Mozart malware was first spotted this February by the security researcher Vitali Kremez. Mozart is a form of malicious software that uses DNS protocol to contact a remote server and communicate with its developers. The threat falls into the category of malware loaders, which means that it could be used to execute various commands on infected computers and avoid detection by security software.
How is Mozart Malware Distributed?
Figure 1: Image: Mozart Loader
Static analysis showing Mozart malware loader being pushed to the system. Source: malware.news
The other methods used for spreading Mozart malware are by using fake software updaters, unofficial software activation ('cracking') tools, malicious downloads from untrustworthy sources, and Trojans.
- Fake software updaters – they infect systems either by exploiting flaws of outdated programs installed on a targeted machine or by installing malicious software instead of legitimate updates.
- Software 'cracking' tools - some people use unofficial programs to bypass paid activation of licensed software. Unfortunately, these tools are dangerous as hackers often use them for distributing malware.
- Untrustworthy software channels - hackers use them as tools to host malicious files and disguise these files as legitimate. When downloaded and opened, they infect victims' computers with malicious software.
- Trojans - cybercriminals are well aware that if installed onto a system, trojans can cause severe chain infections. For that reason, hackers often use programs of this type for installing malware.
How Does Mozart Malware Work
The founder of Mozart malware, Vitali Kremez claims that once onto the system, the backdoor will first check for the file %Temp%\mozart.txt and if it doesn't exist, the malware will create this file with the contents of '12345' and make some preparations on the targeted machine.
The preparation work includes copying the calc.exe file from the %Temp% folder to a random named executable in the %AppData%\Microsoft\Windows\Start Menu\Programs\Startup\ folder that will startup every time the victim logs into Windows.
Figure 2: Mozart Text File
Mozart text file containing the numbers 1 through 5.
Kremez explains that Mozart malware will also communicate with a hardcoded DNS server controlled by the hackers. The server, located at 93[.]188[.]155[.]2 issues the following DNS requests to receive instructions or configuration data:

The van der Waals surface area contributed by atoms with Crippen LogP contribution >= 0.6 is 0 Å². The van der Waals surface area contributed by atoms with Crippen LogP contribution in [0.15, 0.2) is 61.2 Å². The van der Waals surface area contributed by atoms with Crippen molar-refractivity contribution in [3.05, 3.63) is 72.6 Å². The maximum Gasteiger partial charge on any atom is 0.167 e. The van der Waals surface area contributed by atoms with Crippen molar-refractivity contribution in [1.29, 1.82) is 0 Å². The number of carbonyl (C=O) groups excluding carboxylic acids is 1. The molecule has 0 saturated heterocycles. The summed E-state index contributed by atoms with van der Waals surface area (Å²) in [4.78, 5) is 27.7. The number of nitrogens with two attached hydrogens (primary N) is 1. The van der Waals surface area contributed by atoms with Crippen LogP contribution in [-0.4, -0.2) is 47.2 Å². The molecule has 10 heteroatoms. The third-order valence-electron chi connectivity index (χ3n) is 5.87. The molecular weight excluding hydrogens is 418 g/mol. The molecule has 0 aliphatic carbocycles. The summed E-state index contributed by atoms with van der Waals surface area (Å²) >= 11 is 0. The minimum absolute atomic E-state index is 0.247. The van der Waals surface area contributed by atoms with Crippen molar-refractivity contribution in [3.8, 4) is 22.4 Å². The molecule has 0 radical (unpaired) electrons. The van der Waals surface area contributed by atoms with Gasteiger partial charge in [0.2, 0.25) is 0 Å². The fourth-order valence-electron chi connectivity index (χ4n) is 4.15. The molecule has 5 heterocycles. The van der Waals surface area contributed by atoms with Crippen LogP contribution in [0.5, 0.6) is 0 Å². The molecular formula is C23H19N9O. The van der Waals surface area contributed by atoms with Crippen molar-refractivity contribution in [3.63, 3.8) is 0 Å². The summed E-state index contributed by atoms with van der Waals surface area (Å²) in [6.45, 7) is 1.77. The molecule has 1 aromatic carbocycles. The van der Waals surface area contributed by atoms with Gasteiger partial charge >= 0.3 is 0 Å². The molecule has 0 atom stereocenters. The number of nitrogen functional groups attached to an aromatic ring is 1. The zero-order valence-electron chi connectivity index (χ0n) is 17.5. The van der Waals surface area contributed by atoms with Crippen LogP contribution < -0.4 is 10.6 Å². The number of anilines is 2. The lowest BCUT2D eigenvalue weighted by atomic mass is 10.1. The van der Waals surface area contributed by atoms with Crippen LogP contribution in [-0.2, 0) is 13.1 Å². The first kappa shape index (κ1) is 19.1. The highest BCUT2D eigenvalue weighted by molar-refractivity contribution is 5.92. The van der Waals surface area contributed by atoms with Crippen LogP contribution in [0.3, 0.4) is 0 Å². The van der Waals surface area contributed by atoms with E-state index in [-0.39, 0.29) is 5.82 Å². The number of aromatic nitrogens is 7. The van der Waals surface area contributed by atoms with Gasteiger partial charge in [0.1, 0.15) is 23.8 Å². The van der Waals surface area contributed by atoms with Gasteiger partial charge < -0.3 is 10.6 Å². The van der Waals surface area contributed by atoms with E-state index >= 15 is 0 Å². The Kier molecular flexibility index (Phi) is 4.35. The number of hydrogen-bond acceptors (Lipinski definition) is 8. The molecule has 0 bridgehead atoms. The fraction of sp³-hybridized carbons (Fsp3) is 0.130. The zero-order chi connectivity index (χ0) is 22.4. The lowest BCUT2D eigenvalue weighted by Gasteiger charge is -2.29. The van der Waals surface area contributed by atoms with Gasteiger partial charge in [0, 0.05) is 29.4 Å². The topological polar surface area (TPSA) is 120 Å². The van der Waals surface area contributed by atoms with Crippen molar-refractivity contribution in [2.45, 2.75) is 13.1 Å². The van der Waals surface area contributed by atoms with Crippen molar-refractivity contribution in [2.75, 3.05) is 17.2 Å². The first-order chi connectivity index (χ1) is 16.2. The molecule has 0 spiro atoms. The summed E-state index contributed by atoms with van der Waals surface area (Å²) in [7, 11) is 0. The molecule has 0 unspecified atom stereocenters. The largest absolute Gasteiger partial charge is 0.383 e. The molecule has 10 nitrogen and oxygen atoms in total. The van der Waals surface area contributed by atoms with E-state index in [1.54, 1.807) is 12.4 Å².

The loader obtains the bot ID and returns Base64-encoded parameters for tasks and further processing:
A. ".getid" (.1)
The bot generation API sequence is as follows:
GetCurrentHwProfileW -> GetUserNameW -> LookupAccountNameW -> ConvertSidToStringSidW
B. ".gettasks" (.1)
Parse tasks with "," delimiter
Allocate memory for the task and dnsquery_call
D. ".gettask" (.1)
Parse for the specific task
E. ".reporttask" (.0|.1)
Run the task via CreateProcessW API
F. ".reportupdates" (.0|.1)
Retrieve and check updates via WriteFile and MoveFilW locally for a stored check as ".txt"
H. ".getupdates" (.0|.1)
Check for presence of ".txt" update and write the update with "wb" flag and check for executable extension (".exe") following with ".gettasks" call.
While analyzing Mozart, security researchers found that the malware constantly issues 'gettasks' queries to hackers' DNS servers to find commands to execute. In case the TXT record response is empty, the malware will keep performing the same check until a command shows up.
Having infected a computer, Mozart malware may cause plenty of serious problems such as data loss, identity theft, browsing safety, issues related to privacy, monetary, etc. Other examples of this type of program are Borr, Urelas, and GrandSteal.
How to Block Mozart Malware
Currently, there is no information on what commands are being executed by Mozart malware. However, considering the fact that this malware uses DNS protocol to communicate with its developers, malware experts suggest a way of blocking it.
To block Mozart malware, David Maxwell, Software Security Director at BlueCat, suggested:
"At your firewall, block outbound port 53 from everywhere except your official internal DNS server - this virus goes directly to a fixed external IP, and while you could just block that, the next virus won't use the same IP. Forcing all of your corporate name resolution to go through the resolvers you maintain gives you the ability to monitor traffic and control policy."
Also, be sure to enable DNS TXT queries if your security software can do it.